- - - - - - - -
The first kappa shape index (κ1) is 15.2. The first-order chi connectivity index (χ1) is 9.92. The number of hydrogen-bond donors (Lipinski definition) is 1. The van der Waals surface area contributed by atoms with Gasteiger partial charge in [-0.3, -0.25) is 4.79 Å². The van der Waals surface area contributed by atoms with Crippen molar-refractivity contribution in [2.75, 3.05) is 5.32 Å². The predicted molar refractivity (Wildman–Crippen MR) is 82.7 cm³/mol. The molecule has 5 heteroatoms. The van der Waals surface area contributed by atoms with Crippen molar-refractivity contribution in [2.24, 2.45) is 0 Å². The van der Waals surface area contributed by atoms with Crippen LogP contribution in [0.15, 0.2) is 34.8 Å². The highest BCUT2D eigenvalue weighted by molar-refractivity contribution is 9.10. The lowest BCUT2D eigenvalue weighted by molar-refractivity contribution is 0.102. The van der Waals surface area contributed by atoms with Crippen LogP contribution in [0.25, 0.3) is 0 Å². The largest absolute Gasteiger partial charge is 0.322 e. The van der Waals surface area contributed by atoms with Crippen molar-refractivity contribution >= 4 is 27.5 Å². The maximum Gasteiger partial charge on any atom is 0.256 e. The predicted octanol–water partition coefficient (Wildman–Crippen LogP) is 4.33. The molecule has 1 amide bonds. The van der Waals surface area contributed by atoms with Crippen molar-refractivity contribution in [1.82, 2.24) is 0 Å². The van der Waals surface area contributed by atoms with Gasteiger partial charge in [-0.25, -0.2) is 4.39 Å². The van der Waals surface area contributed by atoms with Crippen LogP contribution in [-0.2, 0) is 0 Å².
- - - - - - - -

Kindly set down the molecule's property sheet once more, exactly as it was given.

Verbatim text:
The first kappa shape index (κ1) is 15.2. The first-order chi connectivity index (χ1) is 9.92. The number of hydrogen-bond donors (Lipinski definition) is 1. The van der Waals surface area contributed by atoms with Gasteiger partial charge in [-0.3, -0.25) is 4.79 Å². The van der Waals surface area contributed by atoms with Crippen molar-refractivity contribution in [2.75, 3.05) is 5.32 Å². The predicted molar refractivity (Wildman–Crippen MR) is 82.7 cm³/mol. The molecule has 5 heteroatoms. The van der Waals surface area contributed by atoms with Crippen molar-refractivity contribution in [2.24, 2.45) is 0 Å². The van der Waals surface area contributed by atoms with Crippen LogP contribution in [0.15, 0.2) is 34.8 Å². The highest BCUT2D eigenvalue weighted by molar-refractivity contribution is 9.10. The lowest BCUT2D eigenvalue weighted by molar-refractivity contribution is 0.102. The van der Waals surface area contributed by atoms with Crippen LogP contribution in [0.25, 0.3) is 0 Å². The largest absolute Gasteiger partial charge is 0.322 e. The van der Waals surface area contributed by atoms with Crippen molar-refractivity contribution >= 4 is 27.5 Å². The maximum Gasteiger partial charge on any atom is 0.256 e. The predicted octanol–water partition coefficient (Wildman–Crippen LogP) is 4.33. The molecule has 1 amide bonds. The van der Waals surface area contributed by atoms with Crippen molar-refractivity contribution in [1.82, 2.24) is 0 Å². The van der Waals surface area contributed by atoms with Gasteiger partial charge in [-0.25, -0.2) is 4.39 Å². The van der Waals surface area contributed by atoms with Crippen LogP contribution in [-0.2, 0) is 0 Å².